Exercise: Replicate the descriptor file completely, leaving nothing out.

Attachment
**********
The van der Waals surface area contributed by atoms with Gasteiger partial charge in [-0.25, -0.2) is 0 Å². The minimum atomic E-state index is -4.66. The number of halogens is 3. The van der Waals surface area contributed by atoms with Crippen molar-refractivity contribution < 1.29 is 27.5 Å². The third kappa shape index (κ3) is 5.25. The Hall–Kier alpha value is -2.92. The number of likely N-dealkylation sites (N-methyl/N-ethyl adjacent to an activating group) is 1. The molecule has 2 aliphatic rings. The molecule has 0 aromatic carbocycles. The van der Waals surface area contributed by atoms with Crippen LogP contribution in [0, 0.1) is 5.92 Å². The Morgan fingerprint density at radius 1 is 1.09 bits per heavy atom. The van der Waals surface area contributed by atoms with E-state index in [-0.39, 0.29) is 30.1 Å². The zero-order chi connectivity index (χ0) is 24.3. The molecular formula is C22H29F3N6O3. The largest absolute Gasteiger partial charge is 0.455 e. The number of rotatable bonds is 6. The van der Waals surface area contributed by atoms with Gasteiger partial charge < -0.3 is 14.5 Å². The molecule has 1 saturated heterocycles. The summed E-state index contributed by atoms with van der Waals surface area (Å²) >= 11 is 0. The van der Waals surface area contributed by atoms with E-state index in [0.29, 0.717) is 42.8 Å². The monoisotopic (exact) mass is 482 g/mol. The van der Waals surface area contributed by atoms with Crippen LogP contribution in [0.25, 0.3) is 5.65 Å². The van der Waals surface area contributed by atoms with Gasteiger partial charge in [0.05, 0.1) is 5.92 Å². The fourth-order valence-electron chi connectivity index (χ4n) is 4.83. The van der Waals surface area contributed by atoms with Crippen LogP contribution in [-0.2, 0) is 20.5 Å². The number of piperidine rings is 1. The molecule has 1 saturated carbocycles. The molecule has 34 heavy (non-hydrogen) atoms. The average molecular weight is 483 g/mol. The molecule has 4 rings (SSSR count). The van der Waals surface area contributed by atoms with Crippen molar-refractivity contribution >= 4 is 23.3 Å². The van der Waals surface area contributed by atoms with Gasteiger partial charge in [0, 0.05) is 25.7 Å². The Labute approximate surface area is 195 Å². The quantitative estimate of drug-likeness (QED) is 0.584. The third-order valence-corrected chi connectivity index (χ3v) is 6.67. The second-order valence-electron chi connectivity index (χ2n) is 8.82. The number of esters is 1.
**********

The van der Waals surface area contributed by atoms with Gasteiger partial charge in [-0.25, -0.2) is 0 Å². The minimum atomic E-state index is -4.66. The number of halogens is 3. The van der Waals surface area contributed by atoms with Crippen molar-refractivity contribution < 1.29 is 27.5 Å². The third kappa shape index (κ3) is 5.25. The Hall–Kier alpha value is -2.92. The number of likely N-dealkylation sites (N-methyl/N-ethyl adjacent to an activating group) is 1. The molecule has 2 aliphatic rings. The molecule has 0 aromatic carbocycles. The van der Waals surface area contributed by atoms with Crippen LogP contribution in [0, 0.1) is 5.92 Å². The Morgan fingerprint density at radius 1 is 1.09 bits per heavy atom. The van der Waals surface area contributed by atoms with E-state index in [-0.39, 0.29) is 30.1 Å². The zero-order chi connectivity index (χ0) is 24.3. The molecular formula is C22H29F3N6O3. The largest absolute Gasteiger partial charge is 0.455 e. The number of rotatable bonds is 6. The van der Waals surface area contributed by atoms with Gasteiger partial charge < -0.3 is 14.5 Å². The molecule has 1 saturated heterocycles. The summed E-state index contributed by atoms with van der Waals surface area (Å²) >= 11 is 0. The van der Waals surface area contributed by atoms with E-state index in [0.29, 0.717) is 42.8 Å². The monoisotopic (exact) mass is 482 g/mol. The van der Waals surface area contributed by atoms with Crippen LogP contribution in [0.25, 0.3) is 5.65 Å². The van der Waals surface area contributed by atoms with Gasteiger partial charge in [0.05, 0.1) is 5.92 Å². The fourth-order valence-electron chi connectivity index (χ4n) is 4.83. The van der Waals surface area contributed by atoms with Crippen LogP contribution in [-0.2, 0) is 20.5 Å². The number of piperidine rings is 1. The molecule has 1 saturated carbocycles. The molecule has 34 heavy (non-hydrogen) atoms. The average molecular weight is 483 g/mol. The molecule has 4 rings (SSSR count). The van der Waals surface area contributed by atoms with Crippen molar-refractivity contribution >= 4 is 23.3 Å². The van der Waals surface area contributed by atoms with Gasteiger partial charge in [0, 0.05) is 25.7 Å². The Labute approximate surface area is 195 Å². The quantitative estimate of drug-likeness (QED) is 0.584. The third-order valence-corrected chi connectivity index (χ3v) is 6.67. The second-order valence-electron chi connectivity index (χ2n) is 8.82. The number of esters is 1.